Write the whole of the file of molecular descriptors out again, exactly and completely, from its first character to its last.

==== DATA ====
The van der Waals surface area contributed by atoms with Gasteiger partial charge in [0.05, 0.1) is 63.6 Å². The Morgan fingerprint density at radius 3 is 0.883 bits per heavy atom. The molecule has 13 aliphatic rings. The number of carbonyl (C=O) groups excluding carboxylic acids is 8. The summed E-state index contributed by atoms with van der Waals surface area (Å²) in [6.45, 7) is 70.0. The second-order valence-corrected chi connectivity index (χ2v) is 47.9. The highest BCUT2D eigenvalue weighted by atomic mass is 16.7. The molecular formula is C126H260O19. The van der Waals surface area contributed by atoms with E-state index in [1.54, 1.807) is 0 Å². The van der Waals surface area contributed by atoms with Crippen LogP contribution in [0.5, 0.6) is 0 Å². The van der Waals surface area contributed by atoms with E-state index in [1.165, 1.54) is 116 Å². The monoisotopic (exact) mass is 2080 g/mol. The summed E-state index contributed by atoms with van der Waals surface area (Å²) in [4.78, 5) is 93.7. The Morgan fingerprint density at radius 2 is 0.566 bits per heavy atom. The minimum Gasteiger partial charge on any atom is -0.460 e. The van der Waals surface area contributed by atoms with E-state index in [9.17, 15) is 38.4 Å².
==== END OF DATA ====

The van der Waals surface area contributed by atoms with Gasteiger partial charge in [0.05, 0.1) is 63.6 Å². The Morgan fingerprint density at radius 3 is 0.883 bits per heavy atom. The molecule has 13 aliphatic rings. The number of carbonyl (C=O) groups excluding carboxylic acids is 8. The summed E-state index contributed by atoms with van der Waals surface area (Å²) in [6.45, 7) is 70.0. The second-order valence-corrected chi connectivity index (χ2v) is 47.9. The highest BCUT2D eigenvalue weighted by atomic mass is 16.7. The molecular formula is C126H260O19. The van der Waals surface area contributed by atoms with E-state index in [1.54, 1.807) is 0 Å². The van der Waals surface area contributed by atoms with Crippen LogP contribution in [0.5, 0.6) is 0 Å². The van der Waals surface area contributed by atoms with E-state index in [1.165, 1.54) is 116 Å². The monoisotopic (exact) mass is 2080 g/mol. The summed E-state index contributed by atoms with van der Waals surface area (Å²) in [4.78, 5) is 93.7. The Morgan fingerprint density at radius 2 is 0.566 bits per heavy atom. The minimum Gasteiger partial charge on any atom is -0.460 e. The van der Waals surface area contributed by atoms with E-state index in [9.17, 15) is 38.4 Å².